Reston Association Locks in $657 Member Assessments for 2016

by Karen Goff November 20, 2015 at 10:30 am 18 Comments

Reston Association Board MeetingReston Association’s Board of Directors on Thursday approved a $16.9 million budget for 2016-17, which sets the member assessment rate at $657 for next year.

The $657 annual assessment is a 2-percent increase from 2015. The amount was held in check from rising closer to $700 when the board voted several weeks ago to use a surplus of $1 million to minimize the assessment fee increase.

The 2015 member assessments were $642. Overall, rates have risen $67 since 2013. See the assessment rates since 2000 on this previous Reston Now article.

The 2017 assessment rate will be determined later next year when additional budget adjustments are made. However, an additional $1 million won’t be available, so the assessments could rise closer to the $718 cap, RA treasurer Dannielle LaRosa said at a budget meeting two weeks ago.

Members can pay in one payment or in six installments. There is also a reduced rate for members whose properties are valued at $132,000 or less.

“For the first time ever, the board took the opportunity to utilize a portion of the association’s operating cash surplus to fund some of the 2016 capital projects,” RA President Ellen Graves said. “The transfer of $1 million of excess operating cash in 2016 now makes it possible for RA to move forward with all proposed capital projects with association members funding a smaller portion in 2016 than would otherwise have been possible if the operating cash surplus were not available.”

Graves outlined some of the association’s goals for 2016:

Increased monitoring and advocacy of land-use matters with a focus on new residential development projects enhanced multimodal transportation infrastructure, a comprehensive plan for pedestrian/pathway lighting, and the establishment of design guidelines for new mixed use/urban projects in Reston.

Utilizing the services of a grant-writing firm to identify funding opportunities for capital projects and recreational programming.

Investment in new technology to provide members with a greatly improved online experience for pool and tennis pass purchases, RA Camp and program registrations, financial processes and electronic document access.

Expanded mowing, trimming, weeding and curb cleaning of roadways under VDOT control in Reston. The association will be seeking reimbursement from VDOT for these services.

Maintenance and improvements to RA pools, pavilions, lakes and ponds, ball fields and tennis facilities.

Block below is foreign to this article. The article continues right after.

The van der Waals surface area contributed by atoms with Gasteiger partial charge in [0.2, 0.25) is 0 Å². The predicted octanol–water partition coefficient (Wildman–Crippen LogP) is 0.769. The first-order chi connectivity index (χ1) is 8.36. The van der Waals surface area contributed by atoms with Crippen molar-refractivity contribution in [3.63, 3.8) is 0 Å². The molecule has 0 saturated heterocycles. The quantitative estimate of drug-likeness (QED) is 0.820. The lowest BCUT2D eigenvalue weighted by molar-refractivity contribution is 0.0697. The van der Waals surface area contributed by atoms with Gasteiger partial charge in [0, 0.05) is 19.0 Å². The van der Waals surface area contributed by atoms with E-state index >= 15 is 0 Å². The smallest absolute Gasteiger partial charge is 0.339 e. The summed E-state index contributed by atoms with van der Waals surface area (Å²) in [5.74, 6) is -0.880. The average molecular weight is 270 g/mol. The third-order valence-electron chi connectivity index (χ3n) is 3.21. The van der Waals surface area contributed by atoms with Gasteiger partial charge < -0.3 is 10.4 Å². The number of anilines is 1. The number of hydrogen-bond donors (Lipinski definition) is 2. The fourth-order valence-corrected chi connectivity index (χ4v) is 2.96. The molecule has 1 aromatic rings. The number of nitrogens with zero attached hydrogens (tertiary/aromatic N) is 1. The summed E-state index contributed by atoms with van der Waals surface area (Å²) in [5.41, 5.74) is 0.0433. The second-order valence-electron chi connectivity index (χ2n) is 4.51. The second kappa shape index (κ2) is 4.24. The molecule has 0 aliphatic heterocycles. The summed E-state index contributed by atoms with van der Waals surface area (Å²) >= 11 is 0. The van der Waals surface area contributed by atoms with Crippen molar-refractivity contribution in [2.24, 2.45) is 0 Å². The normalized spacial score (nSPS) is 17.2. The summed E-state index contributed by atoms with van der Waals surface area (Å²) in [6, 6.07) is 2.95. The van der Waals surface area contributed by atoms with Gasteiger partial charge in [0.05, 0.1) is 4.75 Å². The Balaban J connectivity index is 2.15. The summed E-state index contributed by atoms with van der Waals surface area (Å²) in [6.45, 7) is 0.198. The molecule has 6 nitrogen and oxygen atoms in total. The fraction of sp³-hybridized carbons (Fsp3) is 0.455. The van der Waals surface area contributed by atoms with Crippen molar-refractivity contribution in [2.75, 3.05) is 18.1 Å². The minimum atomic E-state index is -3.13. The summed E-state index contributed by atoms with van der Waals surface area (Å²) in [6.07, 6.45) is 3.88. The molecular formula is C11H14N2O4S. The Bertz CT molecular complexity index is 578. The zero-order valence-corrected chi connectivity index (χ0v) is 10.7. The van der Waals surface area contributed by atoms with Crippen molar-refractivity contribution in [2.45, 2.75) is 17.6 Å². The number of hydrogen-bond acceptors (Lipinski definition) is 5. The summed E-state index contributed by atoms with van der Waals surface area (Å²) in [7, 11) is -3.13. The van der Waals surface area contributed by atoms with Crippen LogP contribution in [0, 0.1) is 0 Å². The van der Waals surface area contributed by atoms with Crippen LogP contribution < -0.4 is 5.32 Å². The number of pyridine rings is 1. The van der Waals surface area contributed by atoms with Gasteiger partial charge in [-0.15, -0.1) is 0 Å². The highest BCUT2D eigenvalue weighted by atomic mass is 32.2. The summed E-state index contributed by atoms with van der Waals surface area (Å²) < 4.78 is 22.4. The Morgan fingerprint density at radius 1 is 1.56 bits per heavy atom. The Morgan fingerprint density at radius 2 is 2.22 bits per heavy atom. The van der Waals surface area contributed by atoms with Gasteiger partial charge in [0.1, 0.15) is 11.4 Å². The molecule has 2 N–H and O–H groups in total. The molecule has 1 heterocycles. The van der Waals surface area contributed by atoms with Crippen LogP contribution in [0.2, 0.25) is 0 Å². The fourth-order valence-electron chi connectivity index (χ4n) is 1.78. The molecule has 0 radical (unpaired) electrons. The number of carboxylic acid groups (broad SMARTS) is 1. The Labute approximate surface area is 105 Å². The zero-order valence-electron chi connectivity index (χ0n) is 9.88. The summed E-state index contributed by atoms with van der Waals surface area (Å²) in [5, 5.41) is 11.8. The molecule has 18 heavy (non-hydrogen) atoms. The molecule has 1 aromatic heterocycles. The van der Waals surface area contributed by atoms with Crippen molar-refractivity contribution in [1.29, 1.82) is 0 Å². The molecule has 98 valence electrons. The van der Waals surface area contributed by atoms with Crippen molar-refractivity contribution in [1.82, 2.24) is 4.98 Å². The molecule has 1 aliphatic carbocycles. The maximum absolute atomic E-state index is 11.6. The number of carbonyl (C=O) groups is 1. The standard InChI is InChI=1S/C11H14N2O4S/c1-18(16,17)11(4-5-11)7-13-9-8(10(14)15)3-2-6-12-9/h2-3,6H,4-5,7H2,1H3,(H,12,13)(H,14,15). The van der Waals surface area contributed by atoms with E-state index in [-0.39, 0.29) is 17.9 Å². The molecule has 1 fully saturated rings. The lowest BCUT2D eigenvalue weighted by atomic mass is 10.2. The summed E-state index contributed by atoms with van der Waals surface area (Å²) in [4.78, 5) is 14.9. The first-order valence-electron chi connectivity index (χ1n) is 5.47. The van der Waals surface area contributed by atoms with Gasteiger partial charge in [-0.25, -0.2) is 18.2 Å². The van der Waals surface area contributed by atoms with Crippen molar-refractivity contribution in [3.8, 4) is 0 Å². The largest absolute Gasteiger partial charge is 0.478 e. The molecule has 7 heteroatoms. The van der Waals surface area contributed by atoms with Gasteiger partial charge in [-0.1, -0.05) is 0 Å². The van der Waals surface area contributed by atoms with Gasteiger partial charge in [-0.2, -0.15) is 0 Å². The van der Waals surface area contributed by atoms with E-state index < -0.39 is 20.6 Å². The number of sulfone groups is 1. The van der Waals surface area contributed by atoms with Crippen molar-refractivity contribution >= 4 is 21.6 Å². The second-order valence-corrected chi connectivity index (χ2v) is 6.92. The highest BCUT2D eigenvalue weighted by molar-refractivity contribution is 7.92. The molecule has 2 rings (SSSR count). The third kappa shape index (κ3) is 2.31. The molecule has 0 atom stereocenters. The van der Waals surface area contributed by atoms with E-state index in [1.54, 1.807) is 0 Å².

The board also voted to direct Chief Executive Officer Cate Fulkerson to provide the board with a report on any proposed amendments or modifications to the 2017 Operating & Capital Budgets no later July 2016 and the direct the Chief Financial Officer to provide the board with an end-of-year 2015 cash analysis in February 2016 and a mid-year cash analysis to the board in July 2016.

RA plans more than $5 million in capital repair and replacements in 2016 and 2017, including a remodel of the Pony Barn Recreation Area; replacement of several baseball backstops; buying two buses for camp transportation; and an overhaul of the Central Services facility.

The RA Board discussed looking into a fee structure change for upcoming years to reflect property values and household income. Doing so would require a change to the Reston deed, said RA attorney Ken Chadwick.

“The higher the assessment gets the more we have to look at whether it makes sense that a 700 square-foot condo has to pay the same as a 5,000 square-foot lakefront property,” said Lake Anne/Tall Oaks Director Eve Thompson. “We just have to remain sensitive to the reality of living in a fiscally diverse environment.”

  • Chuck Morningwood

    A 2% increase, eh? And, just out of curiosity, what was the rate of inflation for 2015? Somehow, I’m betting that it’s less than the ratified increase.

  • restonresident

    The ADDITIONAL cost of living in Reston.
    Reston Association (RA) fees of $657, additional Small District 5 property taxes of .0047 per $100 ( about $235 for a $500k home) to fund the Reston Community Center (RCC) plus tolls of $ 1400 ( if you commute beyond Tysons 200 days a year) and cluster fees (?)
    So compared to other Fairfax County residents it costs at least a minimum $ 892 (657+235) in just RA and RCC fees.
    And what do we get in return: some nice paths and lakes, subsidized swimming and tennis and an old community center.
    If you don’t use any of these facilities and the fast majority do not that’s a lot of wasted money.
    Plus we have to pay ever increasing tolls on the what was until recently the only toll road in the county.
    Its just not fair!

    • Greg

      You forgot the (old) Tetra building. Value beyond measure!

      Oh, and our pitch-black-at-night streets and neighborhoods. Because? It’s charming to live in the dark.

  • Greg

    Eve Thompson — it makes no sense now and never has. Even the car tax is based on a vehicle’s value. Fiscally diverse people own fiscally appropriate vehicles and abodes. It’s truly shameful that the RA penalizes the fiscally diverse with fixed-rate assessments.

    • John Higgins